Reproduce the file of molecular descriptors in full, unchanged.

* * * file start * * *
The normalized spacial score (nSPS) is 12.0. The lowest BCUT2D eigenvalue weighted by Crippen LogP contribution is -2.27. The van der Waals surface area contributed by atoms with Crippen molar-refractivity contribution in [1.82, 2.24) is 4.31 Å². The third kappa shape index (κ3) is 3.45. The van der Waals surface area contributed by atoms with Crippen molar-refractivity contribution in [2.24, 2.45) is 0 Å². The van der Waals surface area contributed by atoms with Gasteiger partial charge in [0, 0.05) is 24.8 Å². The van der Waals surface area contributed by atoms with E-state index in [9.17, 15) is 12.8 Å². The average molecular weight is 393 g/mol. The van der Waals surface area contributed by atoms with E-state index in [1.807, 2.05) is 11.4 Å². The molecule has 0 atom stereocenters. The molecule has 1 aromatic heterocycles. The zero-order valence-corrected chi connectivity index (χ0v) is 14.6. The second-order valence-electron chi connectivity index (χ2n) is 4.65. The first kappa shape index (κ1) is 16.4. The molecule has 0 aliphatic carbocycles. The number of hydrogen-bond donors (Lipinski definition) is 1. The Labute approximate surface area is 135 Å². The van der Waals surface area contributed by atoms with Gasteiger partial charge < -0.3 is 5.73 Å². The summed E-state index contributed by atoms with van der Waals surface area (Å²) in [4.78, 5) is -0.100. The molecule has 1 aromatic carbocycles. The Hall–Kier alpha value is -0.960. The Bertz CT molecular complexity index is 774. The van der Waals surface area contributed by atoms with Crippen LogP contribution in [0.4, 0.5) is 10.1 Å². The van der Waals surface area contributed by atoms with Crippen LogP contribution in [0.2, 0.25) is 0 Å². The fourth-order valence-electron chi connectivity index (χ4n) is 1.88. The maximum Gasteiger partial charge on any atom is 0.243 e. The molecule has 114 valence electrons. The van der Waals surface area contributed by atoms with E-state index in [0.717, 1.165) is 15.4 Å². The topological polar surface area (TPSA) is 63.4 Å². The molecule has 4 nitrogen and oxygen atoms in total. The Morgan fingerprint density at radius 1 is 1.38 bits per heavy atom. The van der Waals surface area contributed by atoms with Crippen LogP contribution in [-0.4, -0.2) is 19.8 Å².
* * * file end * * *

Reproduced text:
The normalized spacial score (nSPS) is 12.0. The lowest BCUT2D eigenvalue weighted by Crippen LogP contribution is -2.27. The van der Waals surface area contributed by atoms with Crippen molar-refractivity contribution in [1.82, 2.24) is 4.31 Å². The third kappa shape index (κ3) is 3.45. The van der Waals surface area contributed by atoms with Crippen molar-refractivity contribution in [2.24, 2.45) is 0 Å². The van der Waals surface area contributed by atoms with Gasteiger partial charge in [0, 0.05) is 24.8 Å². The van der Waals surface area contributed by atoms with E-state index in [9.17, 15) is 12.8 Å². The average molecular weight is 393 g/mol. The van der Waals surface area contributed by atoms with E-state index in [1.807, 2.05) is 11.4 Å². The molecule has 0 atom stereocenters. The molecule has 1 aromatic heterocycles. The zero-order valence-corrected chi connectivity index (χ0v) is 14.6. The second-order valence-electron chi connectivity index (χ2n) is 4.65. The first kappa shape index (κ1) is 16.4. The molecule has 0 aliphatic carbocycles. The number of hydrogen-bond donors (Lipinski definition) is 1. The Labute approximate surface area is 135 Å². The van der Waals surface area contributed by atoms with Gasteiger partial charge < -0.3 is 5.73 Å². The summed E-state index contributed by atoms with van der Waals surface area (Å²) in [4.78, 5) is -0.100. The molecule has 1 aromatic carbocycles. The Hall–Kier alpha value is -0.960. The Bertz CT molecular complexity index is 774. The van der Waals surface area contributed by atoms with Crippen LogP contribution in [0.4, 0.5) is 10.1 Å². The van der Waals surface area contributed by atoms with Crippen LogP contribution in [0.2, 0.25) is 0 Å². The fourth-order valence-electron chi connectivity index (χ4n) is 1.88. The maximum Gasteiger partial charge on any atom is 0.243 e. The molecule has 114 valence electrons. The van der Waals surface area contributed by atoms with E-state index in [0.717, 1.165) is 15.4 Å². The topological polar surface area (TPSA) is 63.4 Å². The molecule has 4 nitrogen and oxygen atoms in total. The Morgan fingerprint density at radius 1 is 1.38 bits per heavy atom. The van der Waals surface area contributed by atoms with Crippen LogP contribution in [-0.4, -0.2) is 19.8 Å².